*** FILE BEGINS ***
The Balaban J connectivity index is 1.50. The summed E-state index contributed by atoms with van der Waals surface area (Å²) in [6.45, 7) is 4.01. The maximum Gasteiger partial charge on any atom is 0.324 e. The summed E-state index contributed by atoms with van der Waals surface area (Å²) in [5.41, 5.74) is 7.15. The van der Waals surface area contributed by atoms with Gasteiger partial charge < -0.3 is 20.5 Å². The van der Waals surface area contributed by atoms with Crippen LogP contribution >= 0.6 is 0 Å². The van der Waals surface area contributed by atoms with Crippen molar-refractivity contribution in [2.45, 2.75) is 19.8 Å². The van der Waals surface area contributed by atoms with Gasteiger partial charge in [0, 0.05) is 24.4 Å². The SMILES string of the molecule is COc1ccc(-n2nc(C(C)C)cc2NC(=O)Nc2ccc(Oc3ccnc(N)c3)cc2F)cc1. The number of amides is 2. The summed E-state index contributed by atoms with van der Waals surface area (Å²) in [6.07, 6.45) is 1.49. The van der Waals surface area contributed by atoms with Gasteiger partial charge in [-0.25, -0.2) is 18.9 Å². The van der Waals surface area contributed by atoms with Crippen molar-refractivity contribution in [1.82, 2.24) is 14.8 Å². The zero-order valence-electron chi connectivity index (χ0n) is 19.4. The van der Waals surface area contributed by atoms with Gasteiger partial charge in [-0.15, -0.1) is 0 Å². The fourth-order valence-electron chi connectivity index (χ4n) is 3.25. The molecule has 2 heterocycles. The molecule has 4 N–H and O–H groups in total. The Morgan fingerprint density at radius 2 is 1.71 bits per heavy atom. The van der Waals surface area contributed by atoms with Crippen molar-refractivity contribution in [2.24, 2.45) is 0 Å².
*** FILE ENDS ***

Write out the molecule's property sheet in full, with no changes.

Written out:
The Balaban J connectivity index is 1.50. The summed E-state index contributed by atoms with van der Waals surface area (Å²) in [6.45, 7) is 4.01. The maximum Gasteiger partial charge on any atom is 0.324 e. The summed E-state index contributed by atoms with van der Waals surface area (Å²) in [5.41, 5.74) is 7.15. The van der Waals surface area contributed by atoms with Gasteiger partial charge < -0.3 is 20.5 Å². The van der Waals surface area contributed by atoms with Crippen LogP contribution >= 0.6 is 0 Å². The van der Waals surface area contributed by atoms with Crippen molar-refractivity contribution in [2.45, 2.75) is 19.8 Å². The van der Waals surface area contributed by atoms with Gasteiger partial charge in [0, 0.05) is 24.4 Å². The SMILES string of the molecule is COc1ccc(-n2nc(C(C)C)cc2NC(=O)Nc2ccc(Oc3ccnc(N)c3)cc2F)cc1. The number of amides is 2. The summed E-state index contributed by atoms with van der Waals surface area (Å²) in [6.07, 6.45) is 1.49. The van der Waals surface area contributed by atoms with Gasteiger partial charge in [-0.25, -0.2) is 18.9 Å². The van der Waals surface area contributed by atoms with Crippen molar-refractivity contribution in [1.82, 2.24) is 14.8 Å². The zero-order valence-electron chi connectivity index (χ0n) is 19.4. The van der Waals surface area contributed by atoms with Gasteiger partial charge in [-0.15, -0.1) is 0 Å². The fourth-order valence-electron chi connectivity index (χ4n) is 3.25. The molecule has 2 heterocycles. The molecule has 4 N–H and O–H groups in total. The Morgan fingerprint density at radius 2 is 1.71 bits per heavy atom. The van der Waals surface area contributed by atoms with Crippen molar-refractivity contribution in [2.24, 2.45) is 0 Å².